Nifuroxazide (INN) is an oral nitrofuran antibiotic, patented since 1966 and used to treat colitis and diarrhea in humans and non-humans. It is sold under the brand names Ambatrol, Antinal, Bacifurane, Diafuryl (France), Diax (Egypt), Nifrozid, Ercefuryl, Erfuzide (Thailand), Endiex (Slovakia), Ercefuryl (Czech Republic), Nifuroksazyd (Poland), Pérabacticel (France), Pentofuryl (Germany), Topron (Latin America), Antinal (Egypt), Apazid (Morocco) and Septidiaryl. It is sold in capsule form and also as a suspension. The pharmaceutical group SmithKline Beecham claims that nifuroxazide is highly effective and the consumers' group Healthy Skepticism says that SmithKline Beecham's claims have no scientific support.
Maurice Claude Ernest Carron patented the drug in the United States in 1966. Subsequent patents issued to Germano Cagliero of Marxer S.p.A describe the use of nifuroxazide as an antibiotic used to treat livestock.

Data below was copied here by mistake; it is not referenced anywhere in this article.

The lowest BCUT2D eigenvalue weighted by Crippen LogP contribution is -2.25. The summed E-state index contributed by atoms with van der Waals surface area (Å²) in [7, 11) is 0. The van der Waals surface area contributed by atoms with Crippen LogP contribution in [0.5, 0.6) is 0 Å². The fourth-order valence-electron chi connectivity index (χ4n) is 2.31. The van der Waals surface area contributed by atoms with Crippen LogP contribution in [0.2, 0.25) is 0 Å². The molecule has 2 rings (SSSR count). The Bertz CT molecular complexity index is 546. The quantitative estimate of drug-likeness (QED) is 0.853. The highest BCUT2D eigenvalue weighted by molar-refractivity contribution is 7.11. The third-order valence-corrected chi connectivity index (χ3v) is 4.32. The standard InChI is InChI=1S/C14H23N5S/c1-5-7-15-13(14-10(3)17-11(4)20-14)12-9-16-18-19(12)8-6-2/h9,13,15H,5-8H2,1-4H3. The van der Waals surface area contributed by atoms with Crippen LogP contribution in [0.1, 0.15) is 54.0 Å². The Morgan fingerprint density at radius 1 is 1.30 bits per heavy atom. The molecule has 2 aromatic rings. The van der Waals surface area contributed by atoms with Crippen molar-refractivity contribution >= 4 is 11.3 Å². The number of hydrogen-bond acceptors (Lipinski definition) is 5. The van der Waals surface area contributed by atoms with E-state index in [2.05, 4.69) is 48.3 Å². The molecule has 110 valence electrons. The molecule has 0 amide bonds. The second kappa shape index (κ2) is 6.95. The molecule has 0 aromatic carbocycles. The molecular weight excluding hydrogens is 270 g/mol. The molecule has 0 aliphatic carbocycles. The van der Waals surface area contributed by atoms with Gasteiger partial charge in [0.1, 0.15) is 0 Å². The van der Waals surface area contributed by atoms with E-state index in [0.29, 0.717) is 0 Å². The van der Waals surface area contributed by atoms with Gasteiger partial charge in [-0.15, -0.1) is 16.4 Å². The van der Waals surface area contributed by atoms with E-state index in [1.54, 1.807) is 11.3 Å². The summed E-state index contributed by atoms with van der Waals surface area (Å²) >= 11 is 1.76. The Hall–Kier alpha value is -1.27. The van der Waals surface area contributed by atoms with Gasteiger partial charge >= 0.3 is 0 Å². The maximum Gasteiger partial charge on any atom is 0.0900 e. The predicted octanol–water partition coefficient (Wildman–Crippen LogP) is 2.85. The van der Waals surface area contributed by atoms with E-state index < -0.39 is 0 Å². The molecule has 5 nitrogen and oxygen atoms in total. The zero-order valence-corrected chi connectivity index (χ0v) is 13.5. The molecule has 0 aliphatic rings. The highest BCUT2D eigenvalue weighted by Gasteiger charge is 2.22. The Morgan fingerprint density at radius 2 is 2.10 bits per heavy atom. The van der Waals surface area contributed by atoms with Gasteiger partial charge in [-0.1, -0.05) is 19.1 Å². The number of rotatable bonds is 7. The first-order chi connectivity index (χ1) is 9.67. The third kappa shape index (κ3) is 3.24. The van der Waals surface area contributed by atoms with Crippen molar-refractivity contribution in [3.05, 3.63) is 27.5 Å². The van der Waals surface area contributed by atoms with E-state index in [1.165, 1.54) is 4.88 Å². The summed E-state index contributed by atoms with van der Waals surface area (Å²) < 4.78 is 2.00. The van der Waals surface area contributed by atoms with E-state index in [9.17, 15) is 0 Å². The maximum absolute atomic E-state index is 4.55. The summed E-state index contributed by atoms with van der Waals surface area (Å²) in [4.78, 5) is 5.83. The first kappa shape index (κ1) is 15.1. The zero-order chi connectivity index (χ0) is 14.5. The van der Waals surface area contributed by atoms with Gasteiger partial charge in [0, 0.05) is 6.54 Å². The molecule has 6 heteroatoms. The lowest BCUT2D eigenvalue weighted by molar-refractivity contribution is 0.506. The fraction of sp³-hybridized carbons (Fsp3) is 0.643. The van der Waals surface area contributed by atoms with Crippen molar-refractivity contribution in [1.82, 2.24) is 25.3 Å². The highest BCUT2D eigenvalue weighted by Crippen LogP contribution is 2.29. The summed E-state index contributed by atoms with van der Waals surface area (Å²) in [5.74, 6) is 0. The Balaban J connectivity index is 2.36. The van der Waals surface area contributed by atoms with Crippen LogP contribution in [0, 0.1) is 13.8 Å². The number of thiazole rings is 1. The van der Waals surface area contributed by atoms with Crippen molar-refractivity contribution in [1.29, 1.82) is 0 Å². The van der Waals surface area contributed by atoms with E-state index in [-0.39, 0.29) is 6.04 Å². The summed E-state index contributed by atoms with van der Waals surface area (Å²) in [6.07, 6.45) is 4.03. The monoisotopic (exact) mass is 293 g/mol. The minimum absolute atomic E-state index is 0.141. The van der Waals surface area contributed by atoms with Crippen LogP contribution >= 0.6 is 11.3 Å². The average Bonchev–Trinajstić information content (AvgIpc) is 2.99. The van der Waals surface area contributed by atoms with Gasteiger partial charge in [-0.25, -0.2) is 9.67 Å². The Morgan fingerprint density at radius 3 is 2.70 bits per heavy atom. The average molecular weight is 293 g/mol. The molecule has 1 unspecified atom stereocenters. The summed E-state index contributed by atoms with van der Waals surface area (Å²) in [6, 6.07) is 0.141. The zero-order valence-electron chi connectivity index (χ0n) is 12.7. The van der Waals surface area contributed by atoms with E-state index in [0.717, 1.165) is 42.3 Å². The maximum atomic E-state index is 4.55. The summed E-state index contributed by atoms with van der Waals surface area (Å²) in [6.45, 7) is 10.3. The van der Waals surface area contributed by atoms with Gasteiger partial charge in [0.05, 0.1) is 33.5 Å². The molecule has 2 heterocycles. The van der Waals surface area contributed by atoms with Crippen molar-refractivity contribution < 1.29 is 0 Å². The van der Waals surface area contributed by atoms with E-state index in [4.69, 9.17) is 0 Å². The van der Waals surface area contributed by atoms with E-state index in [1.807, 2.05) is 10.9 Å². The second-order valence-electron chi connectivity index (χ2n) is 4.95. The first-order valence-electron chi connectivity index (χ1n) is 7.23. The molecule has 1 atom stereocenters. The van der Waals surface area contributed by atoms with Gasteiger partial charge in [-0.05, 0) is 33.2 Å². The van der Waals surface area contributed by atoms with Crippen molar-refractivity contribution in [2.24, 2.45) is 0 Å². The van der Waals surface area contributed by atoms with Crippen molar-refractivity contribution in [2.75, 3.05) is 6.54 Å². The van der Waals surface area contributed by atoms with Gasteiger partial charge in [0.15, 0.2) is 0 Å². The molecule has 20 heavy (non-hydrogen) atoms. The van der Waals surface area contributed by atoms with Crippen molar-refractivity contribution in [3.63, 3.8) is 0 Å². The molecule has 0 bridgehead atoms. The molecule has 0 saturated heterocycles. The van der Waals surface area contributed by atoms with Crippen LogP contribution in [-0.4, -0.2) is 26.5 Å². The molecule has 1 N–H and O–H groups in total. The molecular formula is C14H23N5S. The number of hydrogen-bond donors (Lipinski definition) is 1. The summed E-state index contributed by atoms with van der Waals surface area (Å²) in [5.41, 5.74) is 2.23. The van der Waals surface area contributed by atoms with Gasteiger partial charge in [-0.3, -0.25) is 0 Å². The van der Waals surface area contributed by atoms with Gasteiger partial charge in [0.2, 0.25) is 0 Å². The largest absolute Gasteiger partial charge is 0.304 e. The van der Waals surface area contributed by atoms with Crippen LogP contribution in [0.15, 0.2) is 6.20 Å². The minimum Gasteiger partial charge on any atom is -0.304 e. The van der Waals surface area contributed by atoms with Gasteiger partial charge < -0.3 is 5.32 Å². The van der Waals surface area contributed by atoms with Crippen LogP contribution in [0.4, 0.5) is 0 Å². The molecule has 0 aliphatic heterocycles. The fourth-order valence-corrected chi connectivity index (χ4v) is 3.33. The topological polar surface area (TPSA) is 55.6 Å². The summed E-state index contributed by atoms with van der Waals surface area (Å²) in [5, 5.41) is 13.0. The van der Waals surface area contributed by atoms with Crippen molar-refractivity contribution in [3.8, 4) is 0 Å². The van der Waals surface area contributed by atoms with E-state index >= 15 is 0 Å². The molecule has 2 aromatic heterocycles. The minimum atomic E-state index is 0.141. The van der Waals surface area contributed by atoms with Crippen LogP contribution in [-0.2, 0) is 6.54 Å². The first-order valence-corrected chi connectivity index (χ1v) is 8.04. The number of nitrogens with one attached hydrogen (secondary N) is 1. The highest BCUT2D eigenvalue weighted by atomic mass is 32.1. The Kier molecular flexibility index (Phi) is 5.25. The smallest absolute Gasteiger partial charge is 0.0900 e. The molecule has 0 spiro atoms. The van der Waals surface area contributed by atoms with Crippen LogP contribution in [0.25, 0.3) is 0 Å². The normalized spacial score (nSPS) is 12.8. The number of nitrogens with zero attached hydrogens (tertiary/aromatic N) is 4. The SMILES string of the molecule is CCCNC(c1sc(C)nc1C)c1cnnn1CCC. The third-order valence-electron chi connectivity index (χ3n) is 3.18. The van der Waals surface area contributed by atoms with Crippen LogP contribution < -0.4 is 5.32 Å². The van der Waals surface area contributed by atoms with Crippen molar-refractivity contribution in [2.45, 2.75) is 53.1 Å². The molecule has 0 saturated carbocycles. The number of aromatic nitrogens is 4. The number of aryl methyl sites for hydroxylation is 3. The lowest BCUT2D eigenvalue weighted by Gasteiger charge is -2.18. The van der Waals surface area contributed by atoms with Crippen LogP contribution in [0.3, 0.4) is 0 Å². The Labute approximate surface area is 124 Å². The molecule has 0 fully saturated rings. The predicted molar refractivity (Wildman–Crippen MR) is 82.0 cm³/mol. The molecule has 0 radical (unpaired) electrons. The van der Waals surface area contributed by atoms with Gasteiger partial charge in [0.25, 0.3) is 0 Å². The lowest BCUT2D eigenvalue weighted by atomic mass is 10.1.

Effectiveness in humans
In 1997, in an Ivory Coast promotional leaflet, SmithKline Beecham claimed that nifuroxazide (under the brand name "Ambatrol") is an anti-dehydration treatment, "neutralise[s] microbacterials" in diarrhoea, and has "a spectrum which covers most enteropathogenic microbacterials, Shigella, Escherichia coli, Salmonella, Staphylococci, Klebsiella, Yersinia". The international non-profit organisation Healthy Skepticism, at the time using their former name, Medical Lobby for Appropriate Marketing (MaLAM), disagreed, stating "We have not found any scientific evidence to support these claims."